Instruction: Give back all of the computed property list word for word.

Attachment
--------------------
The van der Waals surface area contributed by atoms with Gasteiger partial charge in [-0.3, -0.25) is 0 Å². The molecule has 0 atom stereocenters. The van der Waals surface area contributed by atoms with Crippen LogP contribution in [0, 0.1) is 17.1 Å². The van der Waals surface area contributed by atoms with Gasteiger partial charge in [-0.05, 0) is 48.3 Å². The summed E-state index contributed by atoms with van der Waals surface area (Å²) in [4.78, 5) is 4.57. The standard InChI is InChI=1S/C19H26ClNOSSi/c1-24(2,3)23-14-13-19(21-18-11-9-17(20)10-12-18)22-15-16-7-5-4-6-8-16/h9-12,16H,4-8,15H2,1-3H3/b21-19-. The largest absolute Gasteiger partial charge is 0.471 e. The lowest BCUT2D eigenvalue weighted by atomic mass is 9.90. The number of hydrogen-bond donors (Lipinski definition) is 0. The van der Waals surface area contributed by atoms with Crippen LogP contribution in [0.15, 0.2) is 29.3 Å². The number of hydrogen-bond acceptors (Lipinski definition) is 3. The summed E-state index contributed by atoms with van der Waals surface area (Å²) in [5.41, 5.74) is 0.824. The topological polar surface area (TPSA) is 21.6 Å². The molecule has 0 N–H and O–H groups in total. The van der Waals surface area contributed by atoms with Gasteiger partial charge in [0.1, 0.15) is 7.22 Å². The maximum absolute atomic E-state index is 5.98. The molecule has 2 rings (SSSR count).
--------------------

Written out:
The van der Waals surface area contributed by atoms with Gasteiger partial charge in [-0.3, -0.25) is 0 Å². The molecule has 0 atom stereocenters. The van der Waals surface area contributed by atoms with Crippen LogP contribution in [0, 0.1) is 17.1 Å². The van der Waals surface area contributed by atoms with Gasteiger partial charge in [-0.05, 0) is 48.3 Å². The summed E-state index contributed by atoms with van der Waals surface area (Å²) in [4.78, 5) is 4.57. The standard InChI is InChI=1S/C19H26ClNOSSi/c1-24(2,3)23-14-13-19(21-18-11-9-17(20)10-12-18)22-15-16-7-5-4-6-8-16/h9-12,16H,4-8,15H2,1-3H3/b21-19-. The largest absolute Gasteiger partial charge is 0.471 e. The lowest BCUT2D eigenvalue weighted by atomic mass is 9.90. The number of hydrogen-bond donors (Lipinski definition) is 0. The van der Waals surface area contributed by atoms with Crippen LogP contribution in [0.15, 0.2) is 29.3 Å². The number of hydrogen-bond acceptors (Lipinski definition) is 3. The summed E-state index contributed by atoms with van der Waals surface area (Å²) in [5.41, 5.74) is 0.824. The topological polar surface area (TPSA) is 21.6 Å². The molecule has 0 N–H and O–H groups in total. The van der Waals surface area contributed by atoms with Gasteiger partial charge in [0.1, 0.15) is 7.22 Å². The maximum absolute atomic E-state index is 5.98. The molecule has 2 rings (SSSR count).